Onstage, Haines played the quiet, coy chanteuse, her blond locks and delicate beauty reminiscent of a 21st century Nico. A second later, she would shake out her hair and become a riot grrrl of the highest order. A natural born rock star, Haines knew how to never overplay her hand, taking time out to playfully banter with the crowd. “I’ve really missed Chicago. Sorry it took so long to make the album,” she quipped after a frenzied rendition of “Gold Guns Girls”, aided greatly by the excellent musicianship of guitarist James Shaw and bassist Josh Winstead. The band was extremely tight, never missing a beat, but my eyes never left Haines. True, she is beautiful, and yes, she has an incredible voice. But there was an aura about her, similar to seeing a rock legend like Keith or Mick, a magnetic cool that just belongs onstage. As Haines ponders in the rave up “Gimme Sympathy”, who would you rather be -- The Beatles or the Rolling Stones? The answer is pretty clear. Haines is pretty damn cool with being herself, and that shines through clearly on Fantasies and in her live performance.

After a fan favorite encore of “Monster Hospital” and “Live it Out” Metric left the stage after a group bow. With the house lights on, the crowd was sweaty, exhausted, and smiling. I realized that I had hardly stopped moving the entire show, my notebook empty after the first couple songs. Well, I guess I was converted, and as I chatted with Haines a week later for a PopMatters interview, I spoke with her as a fan, not just a journalist.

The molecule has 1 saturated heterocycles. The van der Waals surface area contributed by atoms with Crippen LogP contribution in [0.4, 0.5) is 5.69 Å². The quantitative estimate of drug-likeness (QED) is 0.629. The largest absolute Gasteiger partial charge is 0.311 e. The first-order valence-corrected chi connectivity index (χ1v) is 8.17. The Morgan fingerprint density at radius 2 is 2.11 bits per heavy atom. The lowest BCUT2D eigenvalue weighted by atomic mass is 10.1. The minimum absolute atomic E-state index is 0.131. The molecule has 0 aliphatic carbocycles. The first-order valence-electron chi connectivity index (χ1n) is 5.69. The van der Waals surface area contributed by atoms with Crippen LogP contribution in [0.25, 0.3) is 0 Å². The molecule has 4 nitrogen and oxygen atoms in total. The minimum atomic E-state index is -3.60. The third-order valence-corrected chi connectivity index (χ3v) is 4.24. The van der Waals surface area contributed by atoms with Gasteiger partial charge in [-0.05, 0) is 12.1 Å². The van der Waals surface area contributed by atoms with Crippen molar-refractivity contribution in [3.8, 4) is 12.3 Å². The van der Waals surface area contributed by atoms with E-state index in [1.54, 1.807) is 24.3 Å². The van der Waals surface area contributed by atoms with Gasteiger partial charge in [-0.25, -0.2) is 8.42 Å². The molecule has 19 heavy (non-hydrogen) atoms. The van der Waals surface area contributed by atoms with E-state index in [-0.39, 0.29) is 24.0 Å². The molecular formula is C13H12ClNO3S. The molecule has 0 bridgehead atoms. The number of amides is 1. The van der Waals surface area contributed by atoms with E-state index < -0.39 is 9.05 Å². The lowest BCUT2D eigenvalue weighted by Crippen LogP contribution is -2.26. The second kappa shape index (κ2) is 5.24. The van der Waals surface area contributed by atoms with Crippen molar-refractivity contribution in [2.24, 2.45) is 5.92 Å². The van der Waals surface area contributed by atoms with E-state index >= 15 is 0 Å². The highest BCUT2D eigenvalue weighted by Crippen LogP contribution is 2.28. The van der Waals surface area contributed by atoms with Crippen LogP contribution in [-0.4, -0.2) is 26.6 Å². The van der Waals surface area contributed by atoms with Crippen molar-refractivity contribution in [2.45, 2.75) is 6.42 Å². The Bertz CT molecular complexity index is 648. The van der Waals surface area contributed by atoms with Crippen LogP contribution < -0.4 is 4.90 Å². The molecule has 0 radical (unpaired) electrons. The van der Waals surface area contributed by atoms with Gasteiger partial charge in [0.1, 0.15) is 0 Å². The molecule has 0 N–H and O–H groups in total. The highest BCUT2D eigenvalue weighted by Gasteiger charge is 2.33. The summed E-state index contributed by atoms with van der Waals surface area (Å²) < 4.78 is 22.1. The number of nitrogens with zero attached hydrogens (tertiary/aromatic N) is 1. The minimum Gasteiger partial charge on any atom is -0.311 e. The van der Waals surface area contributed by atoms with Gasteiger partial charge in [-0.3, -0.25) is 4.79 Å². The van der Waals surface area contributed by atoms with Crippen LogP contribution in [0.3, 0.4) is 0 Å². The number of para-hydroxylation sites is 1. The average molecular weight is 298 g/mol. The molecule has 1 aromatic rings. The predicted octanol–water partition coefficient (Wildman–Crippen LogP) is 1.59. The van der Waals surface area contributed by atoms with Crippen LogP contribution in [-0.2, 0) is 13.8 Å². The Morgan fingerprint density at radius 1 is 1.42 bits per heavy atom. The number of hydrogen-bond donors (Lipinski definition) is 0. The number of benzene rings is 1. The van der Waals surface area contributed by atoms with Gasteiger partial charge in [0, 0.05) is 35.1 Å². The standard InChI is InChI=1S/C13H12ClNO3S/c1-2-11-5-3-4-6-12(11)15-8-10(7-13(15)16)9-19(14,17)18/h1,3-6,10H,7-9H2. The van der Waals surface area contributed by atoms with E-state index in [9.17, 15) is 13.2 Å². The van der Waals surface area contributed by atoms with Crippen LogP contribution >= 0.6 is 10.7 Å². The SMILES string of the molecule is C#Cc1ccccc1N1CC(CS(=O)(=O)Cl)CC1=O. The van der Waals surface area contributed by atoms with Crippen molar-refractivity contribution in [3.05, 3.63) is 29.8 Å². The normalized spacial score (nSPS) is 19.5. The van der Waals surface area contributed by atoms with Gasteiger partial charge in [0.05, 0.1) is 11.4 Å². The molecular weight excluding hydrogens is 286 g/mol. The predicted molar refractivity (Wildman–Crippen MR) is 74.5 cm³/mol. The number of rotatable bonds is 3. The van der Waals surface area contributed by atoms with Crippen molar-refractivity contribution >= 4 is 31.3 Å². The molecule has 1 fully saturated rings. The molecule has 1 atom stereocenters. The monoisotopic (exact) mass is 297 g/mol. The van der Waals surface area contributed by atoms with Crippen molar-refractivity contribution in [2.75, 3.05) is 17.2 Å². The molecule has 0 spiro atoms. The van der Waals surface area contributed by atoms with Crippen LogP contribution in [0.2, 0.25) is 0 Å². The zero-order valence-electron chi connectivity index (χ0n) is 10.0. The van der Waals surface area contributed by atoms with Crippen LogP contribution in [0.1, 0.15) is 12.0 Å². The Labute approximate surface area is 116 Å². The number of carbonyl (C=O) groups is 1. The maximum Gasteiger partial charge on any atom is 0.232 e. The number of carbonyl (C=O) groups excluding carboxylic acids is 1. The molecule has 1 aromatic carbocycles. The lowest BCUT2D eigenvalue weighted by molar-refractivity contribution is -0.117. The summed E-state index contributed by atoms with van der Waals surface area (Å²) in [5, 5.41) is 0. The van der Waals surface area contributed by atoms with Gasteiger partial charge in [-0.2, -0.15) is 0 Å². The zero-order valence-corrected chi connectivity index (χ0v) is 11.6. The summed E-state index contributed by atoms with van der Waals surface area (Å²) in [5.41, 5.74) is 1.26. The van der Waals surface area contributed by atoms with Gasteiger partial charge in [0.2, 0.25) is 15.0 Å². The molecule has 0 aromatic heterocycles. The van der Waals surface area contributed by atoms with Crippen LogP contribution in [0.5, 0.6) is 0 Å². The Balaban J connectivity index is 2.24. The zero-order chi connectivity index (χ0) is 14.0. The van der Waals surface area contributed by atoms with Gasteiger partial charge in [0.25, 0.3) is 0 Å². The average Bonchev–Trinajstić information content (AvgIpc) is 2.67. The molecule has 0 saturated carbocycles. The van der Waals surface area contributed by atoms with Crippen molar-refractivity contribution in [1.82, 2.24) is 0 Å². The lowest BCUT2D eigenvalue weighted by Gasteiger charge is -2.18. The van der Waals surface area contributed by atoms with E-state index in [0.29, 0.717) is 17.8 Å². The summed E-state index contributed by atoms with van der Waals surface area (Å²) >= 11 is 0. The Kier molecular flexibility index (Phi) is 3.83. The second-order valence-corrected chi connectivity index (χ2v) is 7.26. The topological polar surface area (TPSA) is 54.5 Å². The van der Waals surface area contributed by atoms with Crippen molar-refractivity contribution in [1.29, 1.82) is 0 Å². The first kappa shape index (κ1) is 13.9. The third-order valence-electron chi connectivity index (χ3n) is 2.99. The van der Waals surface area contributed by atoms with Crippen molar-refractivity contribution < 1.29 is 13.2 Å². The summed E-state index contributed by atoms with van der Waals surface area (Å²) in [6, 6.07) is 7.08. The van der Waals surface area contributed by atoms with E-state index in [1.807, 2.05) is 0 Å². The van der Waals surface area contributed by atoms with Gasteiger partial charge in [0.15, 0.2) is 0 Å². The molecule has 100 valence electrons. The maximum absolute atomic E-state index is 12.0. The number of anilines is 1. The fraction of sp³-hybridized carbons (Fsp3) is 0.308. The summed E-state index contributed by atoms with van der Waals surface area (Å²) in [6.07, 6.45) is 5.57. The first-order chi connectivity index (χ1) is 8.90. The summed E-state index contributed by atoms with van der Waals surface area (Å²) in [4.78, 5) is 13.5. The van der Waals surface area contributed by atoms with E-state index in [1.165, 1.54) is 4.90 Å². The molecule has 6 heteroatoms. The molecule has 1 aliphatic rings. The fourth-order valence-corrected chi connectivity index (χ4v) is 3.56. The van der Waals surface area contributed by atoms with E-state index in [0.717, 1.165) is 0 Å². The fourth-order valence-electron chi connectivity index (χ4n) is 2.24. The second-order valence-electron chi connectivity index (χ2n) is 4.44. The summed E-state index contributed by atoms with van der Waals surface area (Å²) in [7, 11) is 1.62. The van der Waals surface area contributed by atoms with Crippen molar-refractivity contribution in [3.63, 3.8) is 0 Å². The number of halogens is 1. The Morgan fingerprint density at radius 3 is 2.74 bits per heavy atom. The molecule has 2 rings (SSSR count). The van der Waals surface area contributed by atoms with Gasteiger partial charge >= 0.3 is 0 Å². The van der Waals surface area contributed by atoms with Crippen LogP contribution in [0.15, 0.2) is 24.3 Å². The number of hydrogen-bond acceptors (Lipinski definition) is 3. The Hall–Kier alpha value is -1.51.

Cover down, pray through: Bob Dylan's underrated, misunderstood "gospel years" are meticulously examined in this welcome new installment of his Bootleg series.

"How long can I listen to the lies of prejudice?
How long can I stay drunk on fear out in the wilderness?"
-- Bob Dylan, "When He Returns," 1979

Bob Dylan's career has been full of unpredictable left turns that have left fans confused, enthralled, enraged – sometimes all at once. At the 1965 Newport Folk Festival – accompanied by a pickup band featuring Mike Bloomfield and Al Kooper – he performed his first electric set, upsetting his folk base. His 1970 album Self Portrait is full of jazzy crooning and head-scratching covers. In 1978, his self-directed, four-hour film Renaldo and Clara was released, combining concert footage with surreal, often tedious dramatic scenes. Dylan seemed to thrive on testing the patience of his fans.